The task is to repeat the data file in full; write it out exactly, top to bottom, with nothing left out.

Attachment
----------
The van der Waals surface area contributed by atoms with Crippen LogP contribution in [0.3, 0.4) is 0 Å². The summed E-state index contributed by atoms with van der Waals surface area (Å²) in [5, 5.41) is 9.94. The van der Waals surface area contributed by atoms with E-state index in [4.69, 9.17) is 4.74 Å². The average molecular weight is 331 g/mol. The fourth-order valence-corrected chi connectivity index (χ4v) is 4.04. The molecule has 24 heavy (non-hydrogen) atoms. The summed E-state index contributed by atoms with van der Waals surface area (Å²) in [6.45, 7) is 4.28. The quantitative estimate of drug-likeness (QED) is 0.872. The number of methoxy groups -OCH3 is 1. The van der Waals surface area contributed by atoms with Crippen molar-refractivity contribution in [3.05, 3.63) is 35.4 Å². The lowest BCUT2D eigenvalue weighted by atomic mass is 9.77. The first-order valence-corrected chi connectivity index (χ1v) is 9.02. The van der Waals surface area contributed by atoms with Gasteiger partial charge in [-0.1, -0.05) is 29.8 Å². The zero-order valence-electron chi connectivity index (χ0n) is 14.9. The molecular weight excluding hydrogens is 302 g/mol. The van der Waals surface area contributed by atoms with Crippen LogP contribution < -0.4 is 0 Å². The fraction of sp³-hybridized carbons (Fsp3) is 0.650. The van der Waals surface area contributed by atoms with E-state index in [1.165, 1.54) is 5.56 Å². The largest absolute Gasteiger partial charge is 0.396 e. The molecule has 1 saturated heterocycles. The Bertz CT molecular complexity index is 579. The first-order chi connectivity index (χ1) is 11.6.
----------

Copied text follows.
The van der Waals surface area contributed by atoms with Crippen LogP contribution in [0.3, 0.4) is 0 Å². The summed E-state index contributed by atoms with van der Waals surface area (Å²) in [5, 5.41) is 9.94. The van der Waals surface area contributed by atoms with E-state index in [4.69, 9.17) is 4.74 Å². The average molecular weight is 331 g/mol. The fourth-order valence-corrected chi connectivity index (χ4v) is 4.04. The molecule has 24 heavy (non-hydrogen) atoms. The summed E-state index contributed by atoms with van der Waals surface area (Å²) in [6.45, 7) is 4.28. The quantitative estimate of drug-likeness (QED) is 0.872. The number of methoxy groups -OCH3 is 1. The van der Waals surface area contributed by atoms with Crippen molar-refractivity contribution in [3.05, 3.63) is 35.4 Å². The lowest BCUT2D eigenvalue weighted by atomic mass is 9.77. The first-order valence-corrected chi connectivity index (χ1v) is 9.02. The van der Waals surface area contributed by atoms with Gasteiger partial charge in [-0.1, -0.05) is 29.8 Å². The zero-order valence-electron chi connectivity index (χ0n) is 14.9. The molecular weight excluding hydrogens is 302 g/mol. The van der Waals surface area contributed by atoms with Crippen LogP contribution < -0.4 is 0 Å². The fraction of sp³-hybridized carbons (Fsp3) is 0.650. The van der Waals surface area contributed by atoms with E-state index in [1.165, 1.54) is 5.56 Å². The largest absolute Gasteiger partial charge is 0.396 e. The molecule has 1 saturated heterocycles. The Bertz CT molecular complexity index is 579. The first-order chi connectivity index (χ1) is 11.6.